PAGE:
My Fifty Years As An Out and about Gay Man…
This past Friday night, the beginning of an extended Fourth of July holiday (since the Fourth falls in the middle of the week), I was at the Ramrod, my old drinking hole and Lauderdale’s leather/levi bar, enjoying the club music and the half naked men gyrating on its postage stamp dance floor when it hit me. Besides turning 71 in another week, July also marked my fiftieth anniversary as an out and about gay man.
Practically every Gay Pride festivities in the U.S. has the word Stonewall in its title. Stonewall was a seedy Manhattan bar in the West Village, open when its Mafia owners paid off the cops ( remember, gay bars were illegal at the time), raided when they didn’t. Only this time, on a hot June night in 1969, the patrons, many of them drag queens, were in no mood to be paddywagoned to the local police station. Instead they rioted and the Gay Liberation movement was born.
No I wasn’t in the Stonewall that fateful night. But it was the first gay bar I ever walked into a year earlier in July of 1968.
Living at home in Jersey while I was completing my degree, I was working to pay for college at a now defunct retail store chain called Two Guys where my boss was a dead ringer for Jackie Gleason, that rotund, wise-guy comedian. Only there was something a little peculiar about Charlie. When he said he wanted to do something special for me for my 21st birthday, I figured we’d go out for dinner at the local Italian restaurant where, for lunch, Charlie would have a gargantuan meat ball sub and a “diet Coke, please” since he was on a perpetual nowhere diet. I had convinced him to hire Rob, a crush of mine from college, but I was surprised when the two of them pulled up at my parent’s house to pick me up that Saturday night.
Driving into the City, Charlie revealed his true persuasions to me and Rob (we soon came out to him, too), and how he had been a headliner drag queen entertainer in the ‘50’s. So where did we end up but in Manhattan’s then seedy West Village and the Stonewall. I’ll never forget the beads you had to walk through after the bouncer let you in, and the go-go boys dancing on the bar. It was years later that I read how the place had been run by the Mafia and how it was constantly raided if the payoffs weren’t enough. Had I known then, I would have hightailed it to Port Authority Terminal that night and taken a bus home.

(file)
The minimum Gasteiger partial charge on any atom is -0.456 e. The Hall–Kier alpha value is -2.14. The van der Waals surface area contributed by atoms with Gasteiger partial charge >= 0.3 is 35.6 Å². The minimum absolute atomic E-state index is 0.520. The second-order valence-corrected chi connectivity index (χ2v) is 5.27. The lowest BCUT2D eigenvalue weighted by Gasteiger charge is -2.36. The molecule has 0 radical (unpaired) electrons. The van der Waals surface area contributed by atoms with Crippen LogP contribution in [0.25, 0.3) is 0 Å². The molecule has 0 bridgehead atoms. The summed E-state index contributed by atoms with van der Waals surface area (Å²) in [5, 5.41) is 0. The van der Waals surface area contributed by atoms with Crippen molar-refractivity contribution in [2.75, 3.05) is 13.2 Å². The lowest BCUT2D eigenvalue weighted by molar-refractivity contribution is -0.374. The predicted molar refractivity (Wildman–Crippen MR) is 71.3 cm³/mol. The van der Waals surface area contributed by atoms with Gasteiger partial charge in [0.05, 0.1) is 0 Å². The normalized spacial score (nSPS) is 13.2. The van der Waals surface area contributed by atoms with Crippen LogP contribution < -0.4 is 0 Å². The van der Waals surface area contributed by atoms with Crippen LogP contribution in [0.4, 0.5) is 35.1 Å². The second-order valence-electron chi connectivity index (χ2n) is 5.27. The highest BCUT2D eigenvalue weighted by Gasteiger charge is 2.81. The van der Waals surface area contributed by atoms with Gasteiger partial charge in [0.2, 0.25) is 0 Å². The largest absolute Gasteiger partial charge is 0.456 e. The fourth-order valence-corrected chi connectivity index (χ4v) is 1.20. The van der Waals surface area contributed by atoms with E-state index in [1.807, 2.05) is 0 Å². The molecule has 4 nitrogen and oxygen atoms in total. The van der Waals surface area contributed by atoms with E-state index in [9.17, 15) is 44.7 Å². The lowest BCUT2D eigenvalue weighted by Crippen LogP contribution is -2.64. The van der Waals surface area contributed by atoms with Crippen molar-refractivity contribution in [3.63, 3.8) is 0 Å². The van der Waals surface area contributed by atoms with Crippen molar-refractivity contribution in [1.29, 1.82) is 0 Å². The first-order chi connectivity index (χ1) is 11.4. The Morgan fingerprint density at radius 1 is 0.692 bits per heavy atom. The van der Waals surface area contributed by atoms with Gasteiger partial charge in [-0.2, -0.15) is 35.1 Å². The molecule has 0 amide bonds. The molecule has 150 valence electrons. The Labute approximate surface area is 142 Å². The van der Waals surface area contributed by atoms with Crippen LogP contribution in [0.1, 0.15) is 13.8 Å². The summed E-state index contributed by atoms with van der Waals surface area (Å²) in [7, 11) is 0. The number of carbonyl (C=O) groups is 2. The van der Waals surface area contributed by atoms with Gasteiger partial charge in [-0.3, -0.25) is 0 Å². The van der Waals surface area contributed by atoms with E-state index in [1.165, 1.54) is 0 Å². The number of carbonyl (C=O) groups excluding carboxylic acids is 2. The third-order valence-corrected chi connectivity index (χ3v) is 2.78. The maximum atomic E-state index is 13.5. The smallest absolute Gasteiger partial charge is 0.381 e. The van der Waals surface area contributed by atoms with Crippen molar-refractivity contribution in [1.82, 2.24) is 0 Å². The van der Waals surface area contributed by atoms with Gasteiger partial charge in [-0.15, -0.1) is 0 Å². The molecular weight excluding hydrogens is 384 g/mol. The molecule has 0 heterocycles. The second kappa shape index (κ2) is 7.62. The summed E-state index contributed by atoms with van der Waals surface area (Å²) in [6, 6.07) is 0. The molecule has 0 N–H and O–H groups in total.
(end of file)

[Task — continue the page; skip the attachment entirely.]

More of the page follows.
Years later, my ex who is ten years my senior told me he was nearly caught in a bar raid in the mid ’60’s. Believe or not, gay bars were illegal and if you got caught in a raid, your name was published in the paper. Your family knew, your employer knew, your life was over. My ex managed to escape through a back emergency entrance, otherwise …
I had hoped I would make it with Rob, but in the end he fell asleep after his first drink, and I ended up getting picked up by some older guy (probably 25) in a white suit who took me back to his apartment a few blocks away. Naïve me, when he whipped it out my first reaction was, what am I supposed to do with it?
But I’ve always been a quick study.
Over the intervening decades I would play the gay scene in Hollywood, California, before there was a West Hollywood, return to New York and its West Village leather scene, now all gone, meet my ex partner who I remained with for forty six tumultuous years, somehow survived the AIDS Genocide of the eighties, built my career and my fuckbuddyships in the nineties, and entered the world of the web in the early 2000’s as an early retiree to Fort Lauderdale which was poised to become the epicenter of gay life in America.
If you want to know more, check out my memoirs, “Furry Man’s Journal” on Amazon under my pen name, RP Andrews.
And have a Happy Fourth.
Friday, my assessment of my life as a gay man. Was it all worth it?